Coop: Just don't drink the Kool-Aid

Redmond is hosting a huge CEO kaffeeklatsch -- hangin' with Mr. Bill -- while the Mac mujahideen have yet more reasons for celebration.

By now, the good folks at AOL are so used to existential scares -- Microsoft-AT&T, cable lockouts and the end of the world as we know it -- that they hardly flinch at new predictions of imminent disaster. So, rest assured that Steve Case & Co. will be pressed for hard answers about the latest challenges to life and limb when the company hosts a highly awaited gabfest on Wednesday with analysts. Watch for word about future directions in its broadband strategy.

Shares of e-retailers may get a nice bounce when a conference on e-retailing opens up in San Francisco. But will there be enough in the way of frothy predictions to keep the big institutions and day traders in drool mode? Meanwhile, other tech firms will stage their own version of Super Tuesday when Lycos, Applied Materials and Dell report their financial quarters.

It's that time of year for the mother of all power schmoozes hosted by Bill Gates and his billionaire boys club. In this annual kaffeeklatsch - the third year running -- the Redmondians roll out the red carpet for Fortune 1000 CEOs to discuss a lot more than their golf scores. One warning to the expected 130 attendees: Don't drink the free Kool-Aid.

For a complete look at the week ahead, go to our programming guide and editorial calendar.

And in the week that was:
Speaking of Microsoft, the company's CFO, Greg Maffei, has been spending his boss' cash like there's no tomorrow. No surprise there, according to insiders who expect more of the same in coming months. (See: Behind the MS-Nextel deal)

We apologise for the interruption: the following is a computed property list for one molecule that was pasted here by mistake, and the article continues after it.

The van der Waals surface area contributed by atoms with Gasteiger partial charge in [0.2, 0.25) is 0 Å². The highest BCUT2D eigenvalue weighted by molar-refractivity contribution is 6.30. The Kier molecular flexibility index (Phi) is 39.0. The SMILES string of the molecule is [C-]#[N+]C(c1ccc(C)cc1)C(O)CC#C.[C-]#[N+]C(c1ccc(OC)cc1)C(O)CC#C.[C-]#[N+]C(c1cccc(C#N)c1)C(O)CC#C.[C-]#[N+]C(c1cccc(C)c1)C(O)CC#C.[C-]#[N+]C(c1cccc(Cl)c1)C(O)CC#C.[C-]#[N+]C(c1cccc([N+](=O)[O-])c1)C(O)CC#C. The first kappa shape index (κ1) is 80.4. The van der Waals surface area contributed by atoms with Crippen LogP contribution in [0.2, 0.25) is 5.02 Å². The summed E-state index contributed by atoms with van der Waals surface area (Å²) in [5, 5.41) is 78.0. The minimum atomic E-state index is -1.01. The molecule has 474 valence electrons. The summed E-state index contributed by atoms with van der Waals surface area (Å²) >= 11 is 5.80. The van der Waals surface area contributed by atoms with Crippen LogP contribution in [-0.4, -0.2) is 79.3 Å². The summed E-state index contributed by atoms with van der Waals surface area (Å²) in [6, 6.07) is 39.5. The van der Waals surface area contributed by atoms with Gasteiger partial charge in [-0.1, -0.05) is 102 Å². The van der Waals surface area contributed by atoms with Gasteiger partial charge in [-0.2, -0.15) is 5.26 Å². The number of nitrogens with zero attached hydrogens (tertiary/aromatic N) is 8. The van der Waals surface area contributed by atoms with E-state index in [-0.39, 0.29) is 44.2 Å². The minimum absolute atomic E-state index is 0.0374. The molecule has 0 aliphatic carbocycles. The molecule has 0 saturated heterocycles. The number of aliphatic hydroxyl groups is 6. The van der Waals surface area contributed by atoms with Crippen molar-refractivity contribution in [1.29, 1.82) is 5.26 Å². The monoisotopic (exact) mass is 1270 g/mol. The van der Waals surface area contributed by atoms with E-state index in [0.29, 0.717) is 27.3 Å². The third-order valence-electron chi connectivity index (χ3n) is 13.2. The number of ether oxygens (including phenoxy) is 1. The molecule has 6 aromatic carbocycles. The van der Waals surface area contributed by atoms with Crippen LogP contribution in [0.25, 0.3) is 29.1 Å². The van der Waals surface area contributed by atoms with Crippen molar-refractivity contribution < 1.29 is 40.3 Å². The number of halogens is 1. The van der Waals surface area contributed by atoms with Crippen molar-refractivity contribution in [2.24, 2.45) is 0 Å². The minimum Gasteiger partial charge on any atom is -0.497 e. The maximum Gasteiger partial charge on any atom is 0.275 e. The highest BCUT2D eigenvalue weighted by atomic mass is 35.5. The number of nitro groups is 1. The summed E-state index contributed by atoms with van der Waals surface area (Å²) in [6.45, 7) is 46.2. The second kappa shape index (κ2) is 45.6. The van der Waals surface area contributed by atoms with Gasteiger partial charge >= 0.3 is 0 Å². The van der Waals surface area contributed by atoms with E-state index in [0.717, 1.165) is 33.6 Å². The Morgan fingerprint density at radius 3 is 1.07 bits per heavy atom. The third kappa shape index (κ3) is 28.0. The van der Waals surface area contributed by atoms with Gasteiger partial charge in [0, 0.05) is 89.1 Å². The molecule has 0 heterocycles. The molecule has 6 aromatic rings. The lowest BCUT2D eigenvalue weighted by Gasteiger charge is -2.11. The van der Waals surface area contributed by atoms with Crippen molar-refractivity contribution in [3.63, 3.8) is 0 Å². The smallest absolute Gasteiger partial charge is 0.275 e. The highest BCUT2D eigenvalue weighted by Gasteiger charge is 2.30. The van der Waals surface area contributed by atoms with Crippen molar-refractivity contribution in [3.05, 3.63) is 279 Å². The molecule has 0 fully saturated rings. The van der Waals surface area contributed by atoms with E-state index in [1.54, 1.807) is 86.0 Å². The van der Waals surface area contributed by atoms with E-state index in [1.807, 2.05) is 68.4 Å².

There's something quite unnerving in the revelation that Web traffic estimates are basic crapshoots. Meanwhile, sundry Net stocks without a prayer of ever turning a profit in our lifetime continue to soar. Beats me. (See: Web traffic stats don't add up)

Barry Diller's failed bid for Lycos was predictable in that the new Net math just wouldn't add up -- at least not for the amount he was willing to pay to buy the company. (See: USA to give up Lycos bid)

The Mac mujahideen who went away fat and happy from the Apple developers conference had reason to party: 32 percent of iMac buyers are first-time computer owners and 13 percent are converts from Wintel systems. (See: Jobs pumps up the Mac faithful)

Are you ready for a 550MHz PC? Maybe not. The latest batch of superchips from Intel hits the market next week but innovations in software still trail far behind innovations in hardware. (See: 550MHz Pentium III on way)

Penguin power may be all the rage but Linus' Legions still have a long way to go before they conquer the hearts and minds of corporate America. (See: Linux databases lacking corporate users)

On a related front, Microsoft's again dropping broad hints about embracing the ways of the open-source development community. Sound familiar? It should: The Redmondians have been singing that same song for months. (See: Linux spurs Ballmer tech tease)

Gentle Ben Rosen is making his presence felt as another key executive announced plans to resign from Compaq. Still no word yet on a replacement CEO but chairman Rosen could do a lot worse than to snag Dell's power-behind-the-throne, Morton Topfer. (See: Compaq shakeup continues)

And in other news:
Intel sets up $250 million VC fund
Clinton could limit Serbia's Net access
Researcher: Games don't breed violence
MS, @AtHome in broadband pact
Graphics wars heat up
High tech leads lobbying pact
IBM's Gerstner paints rosy picture
Net fraud council targets cybercrime
IBM, Nintendo in chip pact
Star Wars ticket buyers lost in space


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